MAP Information | Kenosha Unified School District

MAP Information

KUSD provides MAP (Measure of Academic Progress) testing in grades 2-10. These assessments cover Math and Reading, and are given during a Fall, Winter, and Spring testing window.  Each school sets their specific testing dates within these windows.  These tests present students with engaging, age-appropriate content. As a student responds to questions, the test responds to the student, adjusting up or down in difficulty. The RIT score and the percentile for each test will be available in Infinite Campus after each completed testing window.  Please review the MAP Parent Toolkit for further explanations.

Percentile Range

Percentiles are used to compare one student’s performance to that of the norm (average) group. Percentile means the student scored as well as, or better than, that percent of students taking the test in his/her grade. There is about a 68 percent chance that a student’s percentile ranking would fall within this range if the student tested again relatively soon.

Percentile Rank

This number indicates the percentage of students in the NWEA norm (average) group for this grade that this student’s score equaled or exceeded.
The percentile rank is a normative statistic that indicates how well a student performed in comparison to the students in the norm group. A student’s percentile rank indicates that the student scored as well as, or better than, the percent of students in the norm group. In other words, a student with a percentile rank of 72 scored as well as, or better than 72 percent of the students in the norm group.


Tests developed by NWEA use a scale called RIT to measure student achievement and growth. RIT stands for Rasch UnIT, which is a measurement scale developed to simplify the interpretation of test scores. The RIT score relates directly to the curriculum scale in each subject area. It is an equal-interval scale, like feet and inches, so scores can be added together to calculate accurate class or school averages. RIT scores range from about 100 to 300. Students typically start at the 180 to 200 level in the third grade and progress to the 220 to 260 level by high school. RIT scores make it possible to follow a student’s educational growth from year to year.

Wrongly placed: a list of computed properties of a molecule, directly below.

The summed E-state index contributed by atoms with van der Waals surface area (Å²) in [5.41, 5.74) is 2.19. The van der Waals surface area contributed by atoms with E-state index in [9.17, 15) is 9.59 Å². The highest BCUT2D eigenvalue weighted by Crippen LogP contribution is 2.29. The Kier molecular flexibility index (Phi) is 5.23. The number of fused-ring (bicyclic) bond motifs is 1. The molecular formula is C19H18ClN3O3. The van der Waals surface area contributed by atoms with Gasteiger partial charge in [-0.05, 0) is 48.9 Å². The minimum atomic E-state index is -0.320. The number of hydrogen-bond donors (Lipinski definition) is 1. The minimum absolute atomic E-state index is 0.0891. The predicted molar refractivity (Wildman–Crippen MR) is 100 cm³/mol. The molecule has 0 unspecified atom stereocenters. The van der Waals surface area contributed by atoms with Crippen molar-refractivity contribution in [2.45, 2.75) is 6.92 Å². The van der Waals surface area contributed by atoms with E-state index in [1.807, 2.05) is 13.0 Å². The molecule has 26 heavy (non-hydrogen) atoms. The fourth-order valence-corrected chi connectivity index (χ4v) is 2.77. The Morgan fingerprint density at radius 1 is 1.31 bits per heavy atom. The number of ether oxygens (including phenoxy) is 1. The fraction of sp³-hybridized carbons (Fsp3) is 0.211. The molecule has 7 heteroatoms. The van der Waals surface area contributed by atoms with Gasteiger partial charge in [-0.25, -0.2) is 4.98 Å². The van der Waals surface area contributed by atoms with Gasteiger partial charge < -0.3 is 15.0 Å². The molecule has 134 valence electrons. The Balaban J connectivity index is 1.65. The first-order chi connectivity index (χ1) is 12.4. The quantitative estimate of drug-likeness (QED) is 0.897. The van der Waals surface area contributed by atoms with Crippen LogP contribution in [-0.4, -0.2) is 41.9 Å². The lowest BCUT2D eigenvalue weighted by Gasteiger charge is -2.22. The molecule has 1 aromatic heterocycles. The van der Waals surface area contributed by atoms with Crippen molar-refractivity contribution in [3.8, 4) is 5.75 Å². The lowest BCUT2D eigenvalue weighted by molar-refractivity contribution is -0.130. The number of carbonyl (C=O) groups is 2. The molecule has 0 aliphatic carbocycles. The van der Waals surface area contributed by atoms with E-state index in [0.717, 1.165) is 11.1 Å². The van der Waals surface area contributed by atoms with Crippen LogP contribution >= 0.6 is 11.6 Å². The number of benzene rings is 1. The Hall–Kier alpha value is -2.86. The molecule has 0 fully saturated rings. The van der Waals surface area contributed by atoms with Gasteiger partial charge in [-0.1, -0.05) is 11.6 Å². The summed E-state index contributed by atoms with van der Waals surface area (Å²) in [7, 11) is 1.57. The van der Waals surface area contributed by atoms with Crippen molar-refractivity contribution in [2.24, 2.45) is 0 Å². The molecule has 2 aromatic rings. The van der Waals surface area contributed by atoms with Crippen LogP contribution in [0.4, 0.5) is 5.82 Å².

This chart represents national norms (averages) from a random pool of over 10 million U.S. students.

National norms
Reading averages (RIT values) Mathematics averages (RIT values)
Grade Fall Winter Spring Grade Fall Winter Spring
K 141.0 151.3 158.1 K 140.0 151.5 159.1
1 160.7 171.5 177.5 1 162.4 173.8 180.8
2 174.7 184.2 188.7 2 176.9 186.4 192.1
3 188.3 195.6 198.6 3 190.4 198.2 203.4
4 198.2 203.6 205.9 4 201.9 208.7 213.5
5 205.7 209.8 211.8 5 211.4 217.2 221.4
6 211.0 214.2 215.8 6 217.6 222.1 225.3
7 214.4 216.9 218.2 7 222.6 226.1 228.6
8 217.2 219.1 220.1 8 226.3 229.1 230.9
9 220.2 221.3 221.9 9 230.3 232.2 233.4
10 220.4 221.0 221.2 10 230.1 231.5 232.4
11 222.6 222.7 222.3 11 233.3 234.4 235.0
General Document(s)
Form English Spanish
A family guide to MAP Growth PDF icon family-guide-to-map-growth.pdf PDF icon family-guide-to-map-growth-sp.pdf
Sample Family Report PDF icon sample-family-report.pdf PDF icon sample-family-report-sp.pdf